Environmentalists have accused Macedonia’s government of not taking air pollution seriously, after it set aside only modest sums for a two-year plan that has ambitious goals for drastically reducing air pollution.
“Such shameful deceptions and fake war on air pollution, while over 3,000 people die annually [as a consequence] and while hospitals are full of children with respiratory diseases, is unacceptable,” the O2 Coalition for Clean Air, a civic association, told BIRN.
The government last Thursday said it was making the fight against air pollution a priority, announcing a strategic plan to reduce pollution in the capital Skopje by 50 per cent, and across the country by 30 to 50 per cent, in just two years.
But the funds put aside for this goal are only 1.6 million euros annually, which experts say is not nearly enough.
The plan, among other things, envisages buying new air pollution monitoring stations, reducing VAT tax and subsidies to encourage households to use central heating instead of wood and other polluters, a winter regime of reduced car traffic as well as more urban greenery.
When it comes to industry, “the swift adoption of the new law on industrial emissions, with stricter rules, will be the key”, Environment Minister Jani Makraduli said. Until then, he promised stricter inspections of factories and construction companies.
Makraduli also called for additional financial donations to boost these efforts.
But environmentalists said the plan, and the call for donations, were a cynical bluff and a far cry from what needs to be done.
They reminded the government that in mid-2017, when it came to power, it promised to re-establish the so-called environment fund, which would gather all the money that citizens and companies pay in environmental taxes.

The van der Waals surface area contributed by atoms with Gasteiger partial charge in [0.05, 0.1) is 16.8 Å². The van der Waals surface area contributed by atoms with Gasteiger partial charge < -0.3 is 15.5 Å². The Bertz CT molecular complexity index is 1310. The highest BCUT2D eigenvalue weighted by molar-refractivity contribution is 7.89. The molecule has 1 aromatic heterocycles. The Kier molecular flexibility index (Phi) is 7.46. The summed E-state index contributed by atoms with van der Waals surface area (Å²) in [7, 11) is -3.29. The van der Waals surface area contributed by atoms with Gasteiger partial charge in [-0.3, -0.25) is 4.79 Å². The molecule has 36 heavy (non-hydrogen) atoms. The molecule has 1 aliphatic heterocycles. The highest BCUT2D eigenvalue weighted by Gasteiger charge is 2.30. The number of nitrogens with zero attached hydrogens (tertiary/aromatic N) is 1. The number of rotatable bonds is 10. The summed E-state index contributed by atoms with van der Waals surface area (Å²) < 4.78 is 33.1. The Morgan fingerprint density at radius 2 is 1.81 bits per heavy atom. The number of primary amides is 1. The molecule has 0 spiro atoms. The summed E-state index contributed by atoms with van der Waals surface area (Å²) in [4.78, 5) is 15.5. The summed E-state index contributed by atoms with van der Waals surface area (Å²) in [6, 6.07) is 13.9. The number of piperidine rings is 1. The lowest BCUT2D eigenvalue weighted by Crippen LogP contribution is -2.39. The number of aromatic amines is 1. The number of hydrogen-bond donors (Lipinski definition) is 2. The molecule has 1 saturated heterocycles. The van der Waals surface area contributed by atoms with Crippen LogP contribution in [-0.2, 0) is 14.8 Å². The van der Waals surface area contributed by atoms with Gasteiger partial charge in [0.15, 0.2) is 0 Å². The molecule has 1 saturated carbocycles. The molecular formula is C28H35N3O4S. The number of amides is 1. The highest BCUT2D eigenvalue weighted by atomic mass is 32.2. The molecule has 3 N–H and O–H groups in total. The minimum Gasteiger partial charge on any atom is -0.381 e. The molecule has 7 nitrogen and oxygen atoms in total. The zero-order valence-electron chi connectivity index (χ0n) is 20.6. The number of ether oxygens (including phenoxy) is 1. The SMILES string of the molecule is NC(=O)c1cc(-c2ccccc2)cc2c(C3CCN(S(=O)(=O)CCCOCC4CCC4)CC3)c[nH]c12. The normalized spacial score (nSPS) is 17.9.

According to the latest data, Macedonia in 2016 alone gathered some 183 million euros from environmental taxes. But the absence of a specially dedicated fund means that the bulk of this money is spent elsewhere.
“We ask only for what is right, for taxes to be used for the purpose they were paid for. We ask for the fulfilment of promises,” the O2 Coalition said.
For several years running, air pollution levels in Skopje and in the towns of Bitola, Kicevo, Tetovo Kumanovo and Kavadarci have reached record highs in the winter months.
What is particularly problematic is the high level of PM10 particles, small breathable specks that are considered one of the worst air polluters.
Due to their small size, they can penetrate the lungs and are known to cause cancers and other fatal diseases.
Following mild winds and precipitation over the weekend, pollution with PM10 particles in most parts of the capital on Monday was just below the highest acceptable level of 50 index points.
But in recent weeks, PM10 pollution in Skopje, Tetovo and in some other towns has reached measures that are ten times higher than the allowed maximum, putting Macedonia on top of the global air pollution rankings.
Professor Trajce Stafilov, from the Skopje Chemistry Institute, who has been studying pollution for years, explained that the problem was “not in the lack of studies and planned measures” – but in their implementation, which needs political will and money.
“The biggest air polluters have already been pinpointed and a dozen good studies already exist. They are the industrial and energy companies, traffic, urbanisation, households and the waste landfills,” he told BIRN.
According to some estimates by the local environmental NGOs, Macedonia needs to spend several billion euros to deal with its air pollution and reach just average EU standards.